He had to choose (according to you) "sending mfg to China (or Indonesia or Taiwan) or shutting down altogether."

So, he had "the bitter choice" of shutting down (a multibillionaire) or sending manufacturing to these sweat shops whose labor tactics are just lateral step from slavery. These people are getting violently ill from the work environment, that is, if they don't kill themselves first.

He had a choice and he chose money over humanity. And yes...Period.

The mention of Jobs was in the context of entrepreneurs and various business models. The discussion of companies sending mfg to China was in a different post altogether and made no mention of Jobs.

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I am not surprised in fact it really have been a question of when for me. The bottom line for Fender or any large-ish company is money. There just wasnt enough demand for Hamers to justify the cost of devoting highly skilled american workers and overhead to it. A small company can be happy with a little profit from a labor of love whereas big company says these resources can be produce more revenue doing something else. I cant blame Fender for that its simple and the truth.

Do I feel bummed? A little, but they werent going to make me my checkerboard standard anyway and that was really the only new guitar that they could make that I wanted. I can buy all the great stuff that they made now used.

Now for the real problem. The best used guitar value out there is soon to disappear as price go up and supply diminishes. Get ready and I hope you have what you want cause it aint getting cheaper.

Even with out Hamer the HFC is the best damn messageboard with the greatest members ever.

I somehow missed all of these discussions until Friday. Surprise? No. Sadness? Damn right.

The thing about the used prices, I don't know if I see them climbing that much. If the market was weak to begin with, I don't think demand is going to be that high. The brand has been struggling for how long? It seems as though the overwhelming majority forgot about them a long time ago.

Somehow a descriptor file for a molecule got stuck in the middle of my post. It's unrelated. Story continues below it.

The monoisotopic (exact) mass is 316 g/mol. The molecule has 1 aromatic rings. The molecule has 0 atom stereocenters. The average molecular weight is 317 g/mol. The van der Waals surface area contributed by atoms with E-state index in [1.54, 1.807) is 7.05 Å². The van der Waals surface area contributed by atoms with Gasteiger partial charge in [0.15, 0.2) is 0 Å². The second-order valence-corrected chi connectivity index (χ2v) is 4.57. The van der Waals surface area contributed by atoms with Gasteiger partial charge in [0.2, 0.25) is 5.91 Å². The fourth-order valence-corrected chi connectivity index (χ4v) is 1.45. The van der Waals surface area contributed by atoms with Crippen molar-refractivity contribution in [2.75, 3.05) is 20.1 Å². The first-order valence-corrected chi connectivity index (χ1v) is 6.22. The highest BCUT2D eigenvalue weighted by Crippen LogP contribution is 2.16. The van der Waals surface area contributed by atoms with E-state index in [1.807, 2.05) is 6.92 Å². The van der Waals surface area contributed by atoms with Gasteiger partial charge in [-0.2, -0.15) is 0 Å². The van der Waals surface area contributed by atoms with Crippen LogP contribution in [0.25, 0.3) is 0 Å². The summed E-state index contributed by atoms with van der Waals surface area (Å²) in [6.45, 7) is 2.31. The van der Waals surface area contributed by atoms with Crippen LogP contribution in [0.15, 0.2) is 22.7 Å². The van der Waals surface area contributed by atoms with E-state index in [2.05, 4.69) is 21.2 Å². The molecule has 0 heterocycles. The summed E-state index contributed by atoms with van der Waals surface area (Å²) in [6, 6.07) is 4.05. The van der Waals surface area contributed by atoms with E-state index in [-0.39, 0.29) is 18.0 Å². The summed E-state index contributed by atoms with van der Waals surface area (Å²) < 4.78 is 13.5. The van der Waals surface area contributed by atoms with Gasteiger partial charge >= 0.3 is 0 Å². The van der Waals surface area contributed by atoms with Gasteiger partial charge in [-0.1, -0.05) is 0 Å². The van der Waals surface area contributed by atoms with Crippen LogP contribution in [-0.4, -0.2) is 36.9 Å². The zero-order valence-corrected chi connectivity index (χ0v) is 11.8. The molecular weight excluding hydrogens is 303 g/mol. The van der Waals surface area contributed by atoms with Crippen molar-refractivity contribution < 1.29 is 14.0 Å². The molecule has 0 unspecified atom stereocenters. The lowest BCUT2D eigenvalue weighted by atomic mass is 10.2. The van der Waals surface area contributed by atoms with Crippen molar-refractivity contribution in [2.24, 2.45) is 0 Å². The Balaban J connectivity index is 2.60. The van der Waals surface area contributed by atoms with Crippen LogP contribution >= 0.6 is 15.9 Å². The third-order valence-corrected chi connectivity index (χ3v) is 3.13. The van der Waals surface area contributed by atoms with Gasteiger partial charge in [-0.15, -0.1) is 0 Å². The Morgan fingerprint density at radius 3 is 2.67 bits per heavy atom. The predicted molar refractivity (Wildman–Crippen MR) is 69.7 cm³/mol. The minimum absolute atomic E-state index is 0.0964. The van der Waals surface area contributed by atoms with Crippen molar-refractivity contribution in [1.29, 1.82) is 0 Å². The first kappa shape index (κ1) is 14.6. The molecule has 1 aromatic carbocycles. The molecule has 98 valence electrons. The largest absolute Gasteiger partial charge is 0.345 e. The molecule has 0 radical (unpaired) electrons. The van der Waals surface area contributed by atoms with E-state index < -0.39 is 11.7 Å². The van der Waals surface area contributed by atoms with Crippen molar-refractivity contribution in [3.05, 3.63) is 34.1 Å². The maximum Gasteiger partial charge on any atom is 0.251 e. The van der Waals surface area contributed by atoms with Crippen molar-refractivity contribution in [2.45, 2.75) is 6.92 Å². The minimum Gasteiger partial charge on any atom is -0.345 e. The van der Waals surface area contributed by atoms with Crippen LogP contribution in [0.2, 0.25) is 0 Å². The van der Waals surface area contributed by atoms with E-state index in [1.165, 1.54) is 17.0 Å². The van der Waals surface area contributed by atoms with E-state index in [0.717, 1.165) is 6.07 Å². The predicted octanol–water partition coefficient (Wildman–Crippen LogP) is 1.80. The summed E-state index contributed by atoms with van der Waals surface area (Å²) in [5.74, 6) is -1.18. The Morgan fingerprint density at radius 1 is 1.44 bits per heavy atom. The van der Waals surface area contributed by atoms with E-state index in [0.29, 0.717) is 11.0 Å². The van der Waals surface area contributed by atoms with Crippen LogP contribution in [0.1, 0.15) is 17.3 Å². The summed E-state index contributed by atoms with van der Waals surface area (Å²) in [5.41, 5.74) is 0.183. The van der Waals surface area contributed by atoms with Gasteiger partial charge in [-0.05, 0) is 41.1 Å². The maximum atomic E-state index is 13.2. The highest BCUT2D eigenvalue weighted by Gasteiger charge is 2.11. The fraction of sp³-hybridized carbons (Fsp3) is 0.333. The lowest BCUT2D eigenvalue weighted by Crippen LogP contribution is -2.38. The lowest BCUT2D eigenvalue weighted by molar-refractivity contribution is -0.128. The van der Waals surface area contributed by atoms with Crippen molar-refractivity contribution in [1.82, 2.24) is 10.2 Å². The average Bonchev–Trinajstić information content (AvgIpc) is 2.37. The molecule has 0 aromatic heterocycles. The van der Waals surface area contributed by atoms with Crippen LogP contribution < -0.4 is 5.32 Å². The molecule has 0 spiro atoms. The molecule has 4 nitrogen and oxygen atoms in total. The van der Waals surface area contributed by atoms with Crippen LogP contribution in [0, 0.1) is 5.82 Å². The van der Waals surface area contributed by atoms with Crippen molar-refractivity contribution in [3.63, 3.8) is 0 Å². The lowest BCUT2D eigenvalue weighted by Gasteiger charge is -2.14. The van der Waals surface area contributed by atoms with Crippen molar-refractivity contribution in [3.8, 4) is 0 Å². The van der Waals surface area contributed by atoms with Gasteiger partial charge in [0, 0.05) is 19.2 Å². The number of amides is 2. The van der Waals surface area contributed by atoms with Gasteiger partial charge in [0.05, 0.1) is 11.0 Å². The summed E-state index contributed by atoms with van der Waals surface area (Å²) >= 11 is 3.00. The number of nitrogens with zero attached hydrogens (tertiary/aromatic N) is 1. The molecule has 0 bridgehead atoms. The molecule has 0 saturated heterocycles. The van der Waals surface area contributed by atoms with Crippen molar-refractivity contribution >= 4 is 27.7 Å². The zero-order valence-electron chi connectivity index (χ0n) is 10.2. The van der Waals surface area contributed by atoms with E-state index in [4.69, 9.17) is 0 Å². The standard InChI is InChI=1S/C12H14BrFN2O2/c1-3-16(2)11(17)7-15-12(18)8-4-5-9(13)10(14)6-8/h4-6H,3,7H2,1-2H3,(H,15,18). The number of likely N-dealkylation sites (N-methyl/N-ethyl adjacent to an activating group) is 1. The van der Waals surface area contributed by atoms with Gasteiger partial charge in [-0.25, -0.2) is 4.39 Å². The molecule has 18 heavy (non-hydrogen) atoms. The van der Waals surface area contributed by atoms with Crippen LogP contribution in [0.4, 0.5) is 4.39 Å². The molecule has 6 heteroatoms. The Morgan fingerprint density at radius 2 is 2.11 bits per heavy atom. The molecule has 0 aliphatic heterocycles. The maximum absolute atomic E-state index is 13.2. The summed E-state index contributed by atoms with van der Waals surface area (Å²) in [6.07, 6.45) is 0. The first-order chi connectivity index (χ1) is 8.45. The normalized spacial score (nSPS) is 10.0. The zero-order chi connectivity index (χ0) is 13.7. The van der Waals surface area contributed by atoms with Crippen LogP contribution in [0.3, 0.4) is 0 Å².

I guess there goes my dream for a new Cali or Phantom GT....

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Jobs changed the world, Fender changed music... regardless of the inevitable distortions, right or wrong, long from now they will be remembered for what they made and not how they made it... period. :D

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Jobs changed the world, Fender changed music... regardless of the inevitable distortions, right or wrong, long from now they will be remembered for what they made and not how they made it... period. :D

Agreed. Let's just dispel the notion that they were driven primarily by altruism.

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Jobs changed the world, Fender changed music... regardless of the inevitable distortions, right or wrong, long from now they will be remembered for what they made and not how they made it... period. :D

Agreed. Let's just dispel the notion that they were driven primarily by altruism.

That doesn't mean they were necessarily driven by greed, either. I'm not out to deify anybody, but if somebody's going to be demonized it should be based on more than what a co-worker said someone said.

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That doesn't mean they were necessarily driven by greed, either. I'm not out to deify anybody, but if somebody's going to be demonized it should be based on more than what a co-worker said someone said.

For the record, I didn't use the word "greed" initially. I just wanted to reiterate that any businessperson whose top priority isn't reducing overhead won't be in business very long. The extent to which that reduction is achieved and the methodologies involved are what bring greed into play.

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"Greed is good."

greed-is-good.jpg

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Here’s the real (according to The Merriam-Webster Unabridged Dictionary) definition of “greed”:

“a selfish and excessive desire for more of something (as money) than is needed”